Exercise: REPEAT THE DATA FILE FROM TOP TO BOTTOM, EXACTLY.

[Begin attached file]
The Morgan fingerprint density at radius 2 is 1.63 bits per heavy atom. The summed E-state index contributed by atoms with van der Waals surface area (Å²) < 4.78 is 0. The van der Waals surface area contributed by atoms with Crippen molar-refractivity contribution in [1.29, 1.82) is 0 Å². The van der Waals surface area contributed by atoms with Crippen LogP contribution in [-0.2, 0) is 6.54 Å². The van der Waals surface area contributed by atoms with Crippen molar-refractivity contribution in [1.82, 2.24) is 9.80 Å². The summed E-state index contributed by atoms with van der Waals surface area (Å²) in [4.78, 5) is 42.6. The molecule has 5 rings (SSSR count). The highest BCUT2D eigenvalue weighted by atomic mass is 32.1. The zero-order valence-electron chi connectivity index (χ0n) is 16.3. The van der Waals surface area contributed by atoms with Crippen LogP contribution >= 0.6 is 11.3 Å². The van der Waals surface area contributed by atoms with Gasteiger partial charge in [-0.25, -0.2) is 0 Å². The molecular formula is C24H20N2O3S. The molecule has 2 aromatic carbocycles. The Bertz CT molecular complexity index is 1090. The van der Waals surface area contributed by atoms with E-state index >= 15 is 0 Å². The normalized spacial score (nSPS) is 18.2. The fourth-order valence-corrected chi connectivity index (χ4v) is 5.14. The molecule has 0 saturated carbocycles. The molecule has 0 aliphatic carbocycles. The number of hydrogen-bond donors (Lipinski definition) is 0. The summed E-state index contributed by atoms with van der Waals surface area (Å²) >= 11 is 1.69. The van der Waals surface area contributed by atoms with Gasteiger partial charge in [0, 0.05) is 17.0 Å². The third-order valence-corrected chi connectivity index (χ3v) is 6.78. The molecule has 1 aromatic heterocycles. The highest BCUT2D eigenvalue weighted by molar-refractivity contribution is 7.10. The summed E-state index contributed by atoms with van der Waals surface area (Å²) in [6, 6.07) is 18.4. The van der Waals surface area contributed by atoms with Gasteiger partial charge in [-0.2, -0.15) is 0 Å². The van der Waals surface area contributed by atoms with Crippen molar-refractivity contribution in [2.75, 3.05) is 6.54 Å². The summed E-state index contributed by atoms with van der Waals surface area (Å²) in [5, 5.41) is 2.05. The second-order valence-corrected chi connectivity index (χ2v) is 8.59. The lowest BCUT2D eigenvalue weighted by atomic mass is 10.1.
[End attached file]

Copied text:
The Morgan fingerprint density at radius 2 is 1.63 bits per heavy atom. The summed E-state index contributed by atoms with van der Waals surface area (Å²) < 4.78 is 0. The van der Waals surface area contributed by atoms with Crippen molar-refractivity contribution in [1.29, 1.82) is 0 Å². The van der Waals surface area contributed by atoms with Crippen LogP contribution in [-0.2, 0) is 6.54 Å². The van der Waals surface area contributed by atoms with Crippen molar-refractivity contribution in [1.82, 2.24) is 9.80 Å². The summed E-state index contributed by atoms with van der Waals surface area (Å²) in [4.78, 5) is 42.6. The molecule has 5 rings (SSSR count). The highest BCUT2D eigenvalue weighted by atomic mass is 32.1. The zero-order valence-electron chi connectivity index (χ0n) is 16.3. The van der Waals surface area contributed by atoms with Crippen LogP contribution >= 0.6 is 11.3 Å². The van der Waals surface area contributed by atoms with Gasteiger partial charge in [-0.25, -0.2) is 0 Å². The molecular formula is C24H20N2O3S. The molecule has 2 aromatic carbocycles. The Bertz CT molecular complexity index is 1090. The van der Waals surface area contributed by atoms with E-state index >= 15 is 0 Å². The normalized spacial score (nSPS) is 18.2. The fourth-order valence-corrected chi connectivity index (χ4v) is 5.14. The molecule has 0 saturated carbocycles. The molecule has 0 aliphatic carbocycles. The number of hydrogen-bond donors (Lipinski definition) is 0. The summed E-state index contributed by atoms with van der Waals surface area (Å²) >= 11 is 1.69. The van der Waals surface area contributed by atoms with Gasteiger partial charge in [0, 0.05) is 17.0 Å². The third-order valence-corrected chi connectivity index (χ3v) is 6.78. The molecule has 1 aromatic heterocycles. The highest BCUT2D eigenvalue weighted by molar-refractivity contribution is 7.10. The summed E-state index contributed by atoms with van der Waals surface area (Å²) in [6, 6.07) is 18.4. The van der Waals surface area contributed by atoms with Gasteiger partial charge in [-0.2, -0.15) is 0 Å². The van der Waals surface area contributed by atoms with Crippen molar-refractivity contribution in [2.75, 3.05) is 6.54 Å². The summed E-state index contributed by atoms with van der Waals surface area (Å²) in [5, 5.41) is 2.05. The second-order valence-corrected chi connectivity index (χ2v) is 8.59. The lowest BCUT2D eigenvalue weighted by atomic mass is 10.1.